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AI Rivals Radiologists in Intracranial Hemorrhage Detection

By Medimaging International staff writers
Posted on 04 Nov 2019
A new study shows that artificial intelligence (AI) convolutional neural networks (CNNs) can achieve accuracy levels comparable to those of highly trained radiologists.

Developed by researchers at the University of California, San Francisco (UCSF; USA), and the University of California Berkeley (UCB; USA), the patch-based fully convolutional network (PatchFCN) works by splitting a computed tomography (CT) scan into smaller patches in order to improve the detection rate of acute intracranial hemorrhage (ICH) on head CT scans. According to the researchers, segmentation offers many advantages, including better interpretability and quantifiable metrics for disease prognosis. In layman terms, hemorrhage is thus defined as “stuff” (e.g. water) rather than “things” (e.g. a car), due to its fluid nature.

Image: Typical brain scan a radiologist would see (L), and a subarachnoid hemorrhage highlighted by PatchFCN (R) (Photo courtesy of UCSF).
Image: Typical brain scan a radiologist would see (L), and a subarachnoid hemorrhage highlighted by PatchFCN (R) (Photo courtesy of UCSF).

Developed using 4,396 head CT scans as a learning model, PatchFCN performance was compared to that of four American Board of Radiology (ABR) certified radiologists on a test set of 200 randomly selected head CTs. The model demonstrated an average precision of 99% for detecting hemorrhages, the highest classification accuracy to date. In addition, PatchFCN provided a detailed tracing of each hemorrhage, highlighting abnormalities directly on the CT itself, helping neurosurgeons to visually confirm the locations of hemorrhages and to judge the need and the approach for surgical intervention. The study was published on October 21, 2019, in PNAS.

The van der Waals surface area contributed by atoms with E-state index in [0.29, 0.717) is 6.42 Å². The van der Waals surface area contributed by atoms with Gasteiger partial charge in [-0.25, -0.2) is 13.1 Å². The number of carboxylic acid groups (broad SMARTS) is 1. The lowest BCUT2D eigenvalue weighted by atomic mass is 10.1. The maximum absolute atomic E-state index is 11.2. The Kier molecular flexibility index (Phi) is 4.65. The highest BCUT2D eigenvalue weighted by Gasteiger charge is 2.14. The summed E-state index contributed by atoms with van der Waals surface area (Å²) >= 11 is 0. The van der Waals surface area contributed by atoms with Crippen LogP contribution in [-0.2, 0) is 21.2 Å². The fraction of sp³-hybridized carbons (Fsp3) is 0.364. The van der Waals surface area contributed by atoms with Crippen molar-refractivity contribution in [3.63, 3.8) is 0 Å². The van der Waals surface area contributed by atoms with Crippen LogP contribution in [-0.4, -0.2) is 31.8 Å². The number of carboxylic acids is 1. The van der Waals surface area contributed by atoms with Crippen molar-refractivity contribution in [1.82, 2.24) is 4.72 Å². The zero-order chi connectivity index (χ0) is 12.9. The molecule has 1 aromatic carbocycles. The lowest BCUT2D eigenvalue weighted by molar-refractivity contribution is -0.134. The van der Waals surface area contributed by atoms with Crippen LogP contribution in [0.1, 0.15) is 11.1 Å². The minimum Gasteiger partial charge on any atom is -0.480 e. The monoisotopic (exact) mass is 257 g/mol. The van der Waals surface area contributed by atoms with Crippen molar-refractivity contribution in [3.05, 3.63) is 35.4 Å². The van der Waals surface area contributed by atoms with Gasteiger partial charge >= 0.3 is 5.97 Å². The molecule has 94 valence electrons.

“Using a strong pixel-level supervision approach and a relatively small training dataset, we demonstrate an end-to-end network that performs joint classification and segmentation. It demonstrates the highest classification accuracy to date, compared to other deep learning approaches, and also concurrently localizes these abnormalities,” concluded lead author Weicheng Kuo, PhD, of UCB. “We demonstrate that it identifies many abnormalities missed by experts; in addition, we demonstrate promising results for multiclass hemorrhage segmentation, while preserving accurate detection at the examination level.”

Deep learning is part of a broader family of AI machine learning methods based on learning data representations, as opposed to task specific algorithms. It involves CNN algorithms that use a cascade of many layers of nonlinear processing units for feature extraction, conversion, and transformation, with each successive layer using the output from the previous layer as input to form a hierarchical representation.

Related Links:
University of California, San Francisco
University of California Berkeley


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